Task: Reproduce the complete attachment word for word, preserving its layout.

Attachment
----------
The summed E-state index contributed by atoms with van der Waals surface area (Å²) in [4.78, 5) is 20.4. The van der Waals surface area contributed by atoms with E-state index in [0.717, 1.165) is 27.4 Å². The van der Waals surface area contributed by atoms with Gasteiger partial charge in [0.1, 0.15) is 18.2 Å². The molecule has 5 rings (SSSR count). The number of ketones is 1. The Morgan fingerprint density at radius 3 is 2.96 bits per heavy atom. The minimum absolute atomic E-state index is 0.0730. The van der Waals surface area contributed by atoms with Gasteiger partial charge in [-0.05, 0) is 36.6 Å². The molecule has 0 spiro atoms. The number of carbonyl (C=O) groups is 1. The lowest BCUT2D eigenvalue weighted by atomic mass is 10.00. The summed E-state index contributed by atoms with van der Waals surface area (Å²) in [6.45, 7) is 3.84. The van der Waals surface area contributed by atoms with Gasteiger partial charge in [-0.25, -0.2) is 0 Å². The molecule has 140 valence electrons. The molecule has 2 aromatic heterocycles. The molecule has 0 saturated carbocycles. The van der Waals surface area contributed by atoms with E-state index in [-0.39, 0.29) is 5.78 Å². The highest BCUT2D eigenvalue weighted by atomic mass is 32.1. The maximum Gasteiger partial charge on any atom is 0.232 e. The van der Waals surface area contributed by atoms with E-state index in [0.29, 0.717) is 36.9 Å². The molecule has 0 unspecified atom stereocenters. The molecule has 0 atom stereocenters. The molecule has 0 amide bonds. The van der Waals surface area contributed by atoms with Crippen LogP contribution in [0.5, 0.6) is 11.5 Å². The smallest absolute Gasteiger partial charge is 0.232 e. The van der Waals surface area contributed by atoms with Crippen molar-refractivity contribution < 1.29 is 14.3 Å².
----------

The summed E-state index contributed by atoms with van der Waals surface area (Å²) in [4.78, 5) is 20.4. The van der Waals surface area contributed by atoms with E-state index in [0.717, 1.165) is 27.4 Å². The van der Waals surface area contributed by atoms with Gasteiger partial charge in [0.1, 0.15) is 18.2 Å². The molecule has 5 rings (SSSR count). The number of ketones is 1. The Morgan fingerprint density at radius 3 is 2.96 bits per heavy atom. The minimum absolute atomic E-state index is 0.0730. The van der Waals surface area contributed by atoms with Gasteiger partial charge in [-0.05, 0) is 36.6 Å². The molecule has 0 spiro atoms. The number of carbonyl (C=O) groups is 1. The lowest BCUT2D eigenvalue weighted by atomic mass is 10.00. The summed E-state index contributed by atoms with van der Waals surface area (Å²) in [6.45, 7) is 3.84. The van der Waals surface area contributed by atoms with Gasteiger partial charge in [-0.25, -0.2) is 0 Å². The molecule has 140 valence electrons. The molecule has 2 aromatic heterocycles. The molecule has 0 saturated carbocycles. The van der Waals surface area contributed by atoms with E-state index in [-0.39, 0.29) is 5.78 Å². The highest BCUT2D eigenvalue weighted by atomic mass is 32.1. The maximum Gasteiger partial charge on any atom is 0.232 e. The van der Waals surface area contributed by atoms with E-state index in [0.29, 0.717) is 36.9 Å². The molecule has 0 unspecified atom stereocenters. The molecule has 0 atom stereocenters. The molecule has 0 amide bonds. The van der Waals surface area contributed by atoms with Crippen LogP contribution in [0.5, 0.6) is 11.5 Å². The smallest absolute Gasteiger partial charge is 0.232 e. The van der Waals surface area contributed by atoms with Crippen molar-refractivity contribution < 1.29 is 14.3 Å².